This blockbuster, directed by Matthew Vaughn, is the fifth movie of the X-Men saga and serves as a prequel to the franchise. It tells the story of Charles Xavier (James McAvoy) and Erik Lensherr (Michael Fassbender) before they come to be Professor X and Magneto, respectively. Set in the middle of the Cuban missile crisis, Erik, a Jewish mutant who can manipulate and generate electromagnetic fields, seeks to avenge his mother’s assassination and goes after the man who murdered her, Dr. Klaus Schmidt (Kevin Bacon), a German SS scientist.
Dr. Schmidt, a mutant himself, is on a mission to destroy humankind and Charles Xavier, with the help of the CIA, is determined to stop him. Xavier and Erik meet in a failed attempt to stop Schmidt and become friends. They start recruiting a group of teenage mutants to help them in the mission to stop Schmidt but the philosophical differences between Xavier and Erik grow to be too big and once Dr. Schmidt is out of the picture, Erik, now as Magneto, will take his place.
Fassbender and McAvoy deliver an amazing performance as they portray Professor X and the vengeful young Magneto. The relationship between Professor X and Magneto gives the movie a dynamic tension and constantly makes us question human nature.
Where Professor X sees goodness in humans, Magneto sees fear and destruction and Fassbender’s performance reminds us that this sentiment is rooted deeply in the life of Magneto; not only mutant but also a survivor of the Nazi concentration camps. As we are reminded of this we see in Magneto not only anger, but pain, which makes him a relatable and multidimensional character. This movie gives a fresh perspective on one of the most influential characters of the X-men franchise. Thanks to Fassbender’s performance we get to know a side of Magneto never seen before.
7. Inglourious Basterds (2009)
Tarantino’s Inglourious Basterds is a twisted tale set in a fictional Nazi Germany that tells the story of two plots to assassinate Hitler and his followers, including “The Jew Hunter” SD Standartenführer Hans Landa (played by Chistoph Waltz). One plot is planned by a young French Jewish cinema proprietor (played by Melanie Laurent), and the other by a team of Jewish-American soldiers led by First Lieutenant Aldo Raine (played by Brad Pitt). Both plans involve locking the Nazi’s up in a cinema while their watching a German war movie and killing them.
Fassbender plays the part of a British spy and film critic, Lt Archie Hicox, who is recruited by the Basterds to help them carry out “Operation Kino”. When planning the heist in a bar full of German Nazi soldiers, he ends up giving himself away, causing a huge shoot out that leaves everybody dead but Miss Bridget von Hammersmark (played by Diane Kruger), a German movie star that was also recruited for the operation. Luckily Aldo and Bridget manage to get away. In the end, the “good guys” win and history is rewritten by Tarantino and his amazing cast of actors.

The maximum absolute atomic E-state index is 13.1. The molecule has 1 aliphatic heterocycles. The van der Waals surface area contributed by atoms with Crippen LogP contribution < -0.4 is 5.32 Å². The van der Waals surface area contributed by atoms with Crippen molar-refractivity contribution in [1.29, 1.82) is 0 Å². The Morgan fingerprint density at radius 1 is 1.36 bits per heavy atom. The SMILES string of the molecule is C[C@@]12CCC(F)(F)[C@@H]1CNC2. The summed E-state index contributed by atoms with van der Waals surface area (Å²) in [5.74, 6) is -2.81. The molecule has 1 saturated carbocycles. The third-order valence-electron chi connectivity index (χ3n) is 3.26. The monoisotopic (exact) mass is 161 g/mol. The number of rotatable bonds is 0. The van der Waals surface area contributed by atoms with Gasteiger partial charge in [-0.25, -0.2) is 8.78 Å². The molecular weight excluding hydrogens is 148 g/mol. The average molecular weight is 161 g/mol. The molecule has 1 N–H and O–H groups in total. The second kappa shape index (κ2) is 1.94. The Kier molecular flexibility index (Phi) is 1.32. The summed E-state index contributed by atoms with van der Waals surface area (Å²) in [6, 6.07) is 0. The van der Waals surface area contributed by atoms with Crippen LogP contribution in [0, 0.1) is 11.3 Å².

Even though Fassbender’s participation in the movie is brief, his performance is memorable. From the minute he appears in the movie to the minute he’s killed off, he keeps it cool. The rendez-vous scene is probably one of the tensest and dramatic scenes of the movie, when an SS Officer surprises the crew and Archie blows their cover. Archie and the Officer sustain a long conversation that feels more like a pistol duel. Fassbender’s smooth performance really maintains the atmosphere of suspense and excitement and his poker face makes the audience hope that he and the others get out of there alive.
6. Prometheus (2012)
In Ridley Scott’s prequel to Alien, Prometheus, Fassbender plays the role of David, an android that travels with a space crew to an unknown planet to “meet their makers” only to discover a threat that could cause the extinction of the human race.
Although the movie leaves much to be desired, there is no doubt that Fassbender’s participation in it is not only amazing but probably one of the best elements in the movie; he definitely steals the show.
Out of all the characters the one with most depth and complexity is clearly David, an android that looks exactly like a human being (so he doesn’t freak out the crew) and has a tremendous awareness of himself and his functions on board the spaceship. David, a dark and undecipherable character from the beginning, starts showing his true intentions when they reach their destiny, where he seeks a way to use the planet’s threats to exterminate the crew.
David’s robotic personality and later take of consciousness of himself is portrayed perfectly by Fassbender. Only Fassbender, with his unique charisma and over the top acting skills, is able to act as a soulless android with a huge ego.